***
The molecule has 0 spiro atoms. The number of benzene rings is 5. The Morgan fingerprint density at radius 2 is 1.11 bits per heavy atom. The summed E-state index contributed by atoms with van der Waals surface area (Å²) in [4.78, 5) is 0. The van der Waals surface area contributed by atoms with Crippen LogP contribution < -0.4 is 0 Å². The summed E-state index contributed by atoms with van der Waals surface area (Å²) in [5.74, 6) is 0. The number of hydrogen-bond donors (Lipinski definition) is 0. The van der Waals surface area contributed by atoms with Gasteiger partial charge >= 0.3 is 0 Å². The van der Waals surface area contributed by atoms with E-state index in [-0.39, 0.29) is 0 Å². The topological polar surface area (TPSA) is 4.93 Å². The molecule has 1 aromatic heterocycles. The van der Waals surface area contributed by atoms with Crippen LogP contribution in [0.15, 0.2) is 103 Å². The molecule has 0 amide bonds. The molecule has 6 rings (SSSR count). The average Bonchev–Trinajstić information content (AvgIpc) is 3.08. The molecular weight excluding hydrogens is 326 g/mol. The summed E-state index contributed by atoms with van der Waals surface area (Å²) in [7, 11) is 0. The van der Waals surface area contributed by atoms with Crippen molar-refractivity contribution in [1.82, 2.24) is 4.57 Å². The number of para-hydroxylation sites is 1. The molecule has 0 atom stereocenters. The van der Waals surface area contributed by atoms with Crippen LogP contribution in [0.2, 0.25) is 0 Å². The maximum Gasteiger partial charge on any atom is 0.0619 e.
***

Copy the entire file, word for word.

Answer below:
The molecule has 0 spiro atoms. The number of benzene rings is 5. The Morgan fingerprint density at radius 2 is 1.11 bits per heavy atom. The summed E-state index contributed by atoms with van der Waals surface area (Å²) in [4.78, 5) is 0. The van der Waals surface area contributed by atoms with Crippen LogP contribution < -0.4 is 0 Å². The summed E-state index contributed by atoms with van der Waals surface area (Å²) in [5.74, 6) is 0. The number of hydrogen-bond donors (Lipinski definition) is 0. The van der Waals surface area contributed by atoms with Gasteiger partial charge >= 0.3 is 0 Å². The van der Waals surface area contributed by atoms with E-state index in [-0.39, 0.29) is 0 Å². The topological polar surface area (TPSA) is 4.93 Å². The molecule has 1 aromatic heterocycles. The van der Waals surface area contributed by atoms with Crippen LogP contribution in [0.15, 0.2) is 103 Å². The molecule has 0 amide bonds. The molecule has 6 rings (SSSR count). The average Bonchev–Trinajstić information content (AvgIpc) is 3.08. The molecular weight excluding hydrogens is 326 g/mol. The summed E-state index contributed by atoms with van der Waals surface area (Å²) in [7, 11) is 0. The van der Waals surface area contributed by atoms with Crippen molar-refractivity contribution in [1.82, 2.24) is 4.57 Å². The number of para-hydroxylation sites is 1. The molecule has 0 atom stereocenters. The van der Waals surface area contributed by atoms with Crippen LogP contribution in [0.2, 0.25) is 0 Å². The maximum Gasteiger partial charge on any atom is 0.0619 e.